Diamond Schmitt’s UTSC complex wins CaGBC sustainable design award
The innovative Environmental Sciences and Chemistry building at the University of Toronto Scarborough (UTSC) is the winning design of the 2018 Institutional Award from the Canada Green Building Council (CaGBC) for the large building category. Diamond Schmitt Architects received the award for the LEED Gold facility at a ceremony in Toronto on June 4th.
The five-storey UTSC building connects laboratories and academic offices around a skylit forum and crossroads. Thematically, the design is inspired by nature to reflect not only the academic pursuits within but also the building’s setting on the edge of a wooded ravine.
An integrated system of sustainable design features is both in use and on display, including an earth tube that draws fresh air underground where it is pretreated to warm up or cool down, depending on the season, before entering the mechanical system. Vertical sunshades of varying depths enliven the façade with an organic built form that relates to the visual effect of a wind pattern on water or sand.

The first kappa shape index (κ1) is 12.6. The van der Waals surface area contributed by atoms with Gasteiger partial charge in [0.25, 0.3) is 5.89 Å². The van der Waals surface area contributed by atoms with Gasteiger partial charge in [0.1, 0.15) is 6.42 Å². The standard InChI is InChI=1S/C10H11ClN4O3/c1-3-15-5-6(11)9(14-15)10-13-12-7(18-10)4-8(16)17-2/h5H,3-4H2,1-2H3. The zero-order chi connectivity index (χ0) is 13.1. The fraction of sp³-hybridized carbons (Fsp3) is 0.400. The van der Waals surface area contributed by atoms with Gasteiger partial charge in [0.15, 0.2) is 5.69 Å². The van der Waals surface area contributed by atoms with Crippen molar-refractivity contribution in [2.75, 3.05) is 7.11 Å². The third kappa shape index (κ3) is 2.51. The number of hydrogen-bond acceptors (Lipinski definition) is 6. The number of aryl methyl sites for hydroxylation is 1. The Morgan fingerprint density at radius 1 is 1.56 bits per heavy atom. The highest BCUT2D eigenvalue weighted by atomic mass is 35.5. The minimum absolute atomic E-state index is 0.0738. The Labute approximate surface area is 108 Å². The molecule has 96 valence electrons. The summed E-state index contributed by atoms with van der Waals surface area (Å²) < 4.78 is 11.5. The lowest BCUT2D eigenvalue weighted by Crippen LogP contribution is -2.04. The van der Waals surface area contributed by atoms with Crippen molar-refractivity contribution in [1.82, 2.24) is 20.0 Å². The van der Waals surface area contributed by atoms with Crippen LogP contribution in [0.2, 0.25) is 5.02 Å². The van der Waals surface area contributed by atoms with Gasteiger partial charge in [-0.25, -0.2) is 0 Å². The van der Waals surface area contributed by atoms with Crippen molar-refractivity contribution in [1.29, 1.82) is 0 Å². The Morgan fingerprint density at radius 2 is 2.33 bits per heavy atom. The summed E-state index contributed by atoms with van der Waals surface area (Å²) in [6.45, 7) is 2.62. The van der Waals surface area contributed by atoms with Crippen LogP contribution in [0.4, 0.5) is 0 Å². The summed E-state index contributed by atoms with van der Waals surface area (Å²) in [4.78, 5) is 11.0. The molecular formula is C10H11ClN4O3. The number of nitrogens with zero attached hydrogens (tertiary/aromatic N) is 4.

“The building is designed to be a model of new thinking in laboratory design – open, transparent, flexible, and highly sustainable, not to mention providing a safe and secure work environment for students and researchers,” said Donald Schmitt, Principal, Diamond Schmitt Architects.
In recognizing the building, which opened in 2016, the jury commented: “This building has a particularly innovative approach to solar shading, creating a dynamic façade and animating interior spaces. This approach carries through to the other environmental systems, which are exposed to view, not simply to celebrate the technology, but to monitor performance, facilitate research and identify potential improvements.”
Other sustainable features include geothermal boreholes, unique fritted glazing to minimize solar heat gain, all LED lighting fixtures and a high-performance curtainwall. The research being done at ESCB focuses on pressing environmental issues including climate change, groundwater pollution in urban settings, restoration of environmental systems, and rising sea levels.
Photography by Michael Muraz.